As first reported by Yashar Ali for HuffPost, 23-year-old photographer Tyler Mitchell was hand-picked by the singer for the magazine's covers and editorial pictures, becoming the first black photographer to shoot the magazine's iconic September fashion issue in its 126-year history.
The singer was given unprecedented control over the issue, Ali reported, including the cover, the accompanying article and the photo captions.
Beyoncé opens up to writer Clover Hope about topics that include her emergency C-section with her twins, Sir and Rumi, her journey with body acceptance, and being told black people didn't sell magazine covers.
Beyoncé also explained why she went essentially makeup-free for the entire magazine photo shoot.
"I think it's important for women and men to see and appreciate the beauty in their natural bodies," she told Vogue. "That's why I stripped away the wigs and hair extensions and used little makeup for this shoot."
For the first time, the icon and mother of three also spoke about undergoing an emergency C-section with her now 1-year-old twins.
"I was 218 pounds the day I gave birth to Rumi and Sir," Beyoncé told the magazine. "I was swollen from toxemia and had been on bed rest for over a month. My health and my babies' health were in danger, so I had an emergency C-section. We spent many weeks in the NICU."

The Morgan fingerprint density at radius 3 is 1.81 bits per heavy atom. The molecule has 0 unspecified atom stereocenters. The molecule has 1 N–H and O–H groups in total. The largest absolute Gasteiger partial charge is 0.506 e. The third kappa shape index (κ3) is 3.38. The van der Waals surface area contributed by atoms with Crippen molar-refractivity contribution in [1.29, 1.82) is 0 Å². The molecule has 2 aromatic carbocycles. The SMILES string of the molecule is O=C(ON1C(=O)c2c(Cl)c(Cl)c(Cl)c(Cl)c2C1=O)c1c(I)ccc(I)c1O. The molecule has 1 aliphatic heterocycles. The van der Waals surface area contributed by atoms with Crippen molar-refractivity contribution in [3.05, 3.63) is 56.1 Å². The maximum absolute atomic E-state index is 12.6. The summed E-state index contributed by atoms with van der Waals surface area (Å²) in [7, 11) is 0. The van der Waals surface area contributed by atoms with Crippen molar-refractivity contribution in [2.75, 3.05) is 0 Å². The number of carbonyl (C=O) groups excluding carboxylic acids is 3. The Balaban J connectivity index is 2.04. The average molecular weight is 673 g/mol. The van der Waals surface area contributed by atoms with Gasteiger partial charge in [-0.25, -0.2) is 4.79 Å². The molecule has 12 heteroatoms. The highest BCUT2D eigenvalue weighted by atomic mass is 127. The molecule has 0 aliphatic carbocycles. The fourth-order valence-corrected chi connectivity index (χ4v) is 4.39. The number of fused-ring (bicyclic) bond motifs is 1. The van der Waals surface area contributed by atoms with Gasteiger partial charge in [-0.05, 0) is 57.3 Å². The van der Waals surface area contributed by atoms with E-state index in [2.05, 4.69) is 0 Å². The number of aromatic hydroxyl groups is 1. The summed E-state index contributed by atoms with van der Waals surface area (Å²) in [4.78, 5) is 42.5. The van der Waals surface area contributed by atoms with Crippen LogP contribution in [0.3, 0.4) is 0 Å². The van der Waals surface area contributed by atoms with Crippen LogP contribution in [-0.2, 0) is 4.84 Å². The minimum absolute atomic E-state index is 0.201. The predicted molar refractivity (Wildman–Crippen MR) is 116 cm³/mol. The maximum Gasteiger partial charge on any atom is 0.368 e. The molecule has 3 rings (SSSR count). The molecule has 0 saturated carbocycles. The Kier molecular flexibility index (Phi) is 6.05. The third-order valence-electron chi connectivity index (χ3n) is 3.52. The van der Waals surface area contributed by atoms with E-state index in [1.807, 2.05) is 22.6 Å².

With Jay-Z by her side, Beyoncé recovered, but said she was in "no rush" to get rid of the weight she gained during pregnancy ― like she was with her firstborn Blue Ivy.
She also touched on why she picked Mitchell for her fourth American Vogue cover ― and why she'll continue using her extraordinary voice to help other people gain opportunities.
"When I first started, 21 years ago, I was told that it was hard for me to get onto covers of magazines because black people did not sell," she told Vogue. "Clearly that has been proven a myth. Not only is an African American on the cover of the most important month for Vogue, this is the first ever Vogue cover shot by an African American photographer."
She added: "There are so many cultural and societal barriers to entry that I like to do what I can to level the playing field, to present a different point of view for people who may feel like their voices don't matter."
Head to Vogue to read the rest of Beyoncé's interview.
Vogue's September 2018 issue hits newsstands in New York City and Los Angeles on Aug.14, and will be available nationwide on Aug. 21.